Showing posts from February, 2016

Catching "Correct Feeling"

In Kokikai Aikido practice, we're continually trying to catch what Maruyama Sensei calls correct feeling. This feeling combines stillness and readiness; awareness of everything around us and intense focus; strength and deep relaxation.

That paradoxical nature of correct feeling is one of the things that fascinates me most about aikido. I try to catch that feeling when I play music, especially when I improvise. I've spoken to people who engage in other practices, from writing poetry to playing basketball, who completely get this idea.

In one technique we practice, kokyudosa, catching correct feeling is essential. In kokyudosa, two students sit facing each other on their knees. Each extends their arms. Uke (attacker) holds nage's (defender's) wrists. Nage uses correct feeling to push uke backward. Kokyudosa, done correctly, is mind bending. A very small person can toss a big body builder. But if you don't have correct feeling, your uke is like a 4 ton truck: impossib…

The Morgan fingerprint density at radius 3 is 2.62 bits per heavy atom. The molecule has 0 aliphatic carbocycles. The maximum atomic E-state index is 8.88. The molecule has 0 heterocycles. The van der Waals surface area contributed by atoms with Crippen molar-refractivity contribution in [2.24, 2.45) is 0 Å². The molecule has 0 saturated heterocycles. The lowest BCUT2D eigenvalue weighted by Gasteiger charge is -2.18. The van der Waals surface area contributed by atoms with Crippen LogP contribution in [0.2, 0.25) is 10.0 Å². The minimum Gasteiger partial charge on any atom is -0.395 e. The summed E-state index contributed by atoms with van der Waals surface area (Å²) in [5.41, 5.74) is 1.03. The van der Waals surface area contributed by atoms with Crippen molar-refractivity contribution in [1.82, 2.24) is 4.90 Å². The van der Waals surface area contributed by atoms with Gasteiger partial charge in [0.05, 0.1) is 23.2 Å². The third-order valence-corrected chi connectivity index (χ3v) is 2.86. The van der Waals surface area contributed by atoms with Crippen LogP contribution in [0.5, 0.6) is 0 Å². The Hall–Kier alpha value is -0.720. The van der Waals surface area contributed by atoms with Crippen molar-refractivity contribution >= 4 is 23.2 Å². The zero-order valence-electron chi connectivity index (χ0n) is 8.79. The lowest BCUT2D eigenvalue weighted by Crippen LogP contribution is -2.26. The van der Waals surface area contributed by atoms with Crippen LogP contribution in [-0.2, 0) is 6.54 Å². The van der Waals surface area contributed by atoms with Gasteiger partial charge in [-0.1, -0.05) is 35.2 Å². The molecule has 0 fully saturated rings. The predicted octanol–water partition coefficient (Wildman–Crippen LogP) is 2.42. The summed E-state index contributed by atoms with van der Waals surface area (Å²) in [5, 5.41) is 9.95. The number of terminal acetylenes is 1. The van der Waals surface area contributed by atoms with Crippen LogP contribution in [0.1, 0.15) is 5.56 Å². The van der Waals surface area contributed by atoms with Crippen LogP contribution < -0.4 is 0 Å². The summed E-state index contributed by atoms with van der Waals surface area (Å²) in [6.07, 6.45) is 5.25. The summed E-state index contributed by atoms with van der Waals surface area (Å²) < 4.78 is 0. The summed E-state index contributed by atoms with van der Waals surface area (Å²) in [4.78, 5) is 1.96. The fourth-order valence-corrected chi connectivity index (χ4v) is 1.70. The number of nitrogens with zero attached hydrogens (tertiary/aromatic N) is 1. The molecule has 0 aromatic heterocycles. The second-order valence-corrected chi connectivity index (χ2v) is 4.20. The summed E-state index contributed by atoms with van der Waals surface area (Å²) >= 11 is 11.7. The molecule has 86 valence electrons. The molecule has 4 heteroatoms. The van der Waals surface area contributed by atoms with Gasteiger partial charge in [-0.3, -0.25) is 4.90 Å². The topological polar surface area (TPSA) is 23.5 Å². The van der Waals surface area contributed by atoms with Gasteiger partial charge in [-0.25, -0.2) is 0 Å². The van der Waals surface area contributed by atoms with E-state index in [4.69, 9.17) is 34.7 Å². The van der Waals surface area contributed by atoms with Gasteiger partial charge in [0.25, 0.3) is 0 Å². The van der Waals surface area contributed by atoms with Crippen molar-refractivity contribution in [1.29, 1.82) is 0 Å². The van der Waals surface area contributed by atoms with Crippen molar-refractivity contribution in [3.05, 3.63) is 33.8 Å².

Mastery Doesn't Bring Happiness

I once saw a dancer stand on a chair, and reach down and touch the floor with her legs straight. I really, really wanted to be able to do that.

After years of yoga, I now can do that - as long as it's a low chair. It's nice to be able to do. It's good to know I'm flexible. But it hasn't made me any happier.

I try to remind myself that becoming better at something is not going to lead automatically to being happier. After all, every time I get better, I'll just want to try something even harder. (Or - depressingly - as I get older, I'll be striving to do the things I could do just a few years ago.)

I'm not sure where happiness comes from. I know it's a lot harder for some people than others. But I try to remember to find it where I can: in human contact, friendship and love, in the sights and sounds of the world around me, and in appreciating the good things about myself.  Such as, I guess, the fact that I can do a forward bend.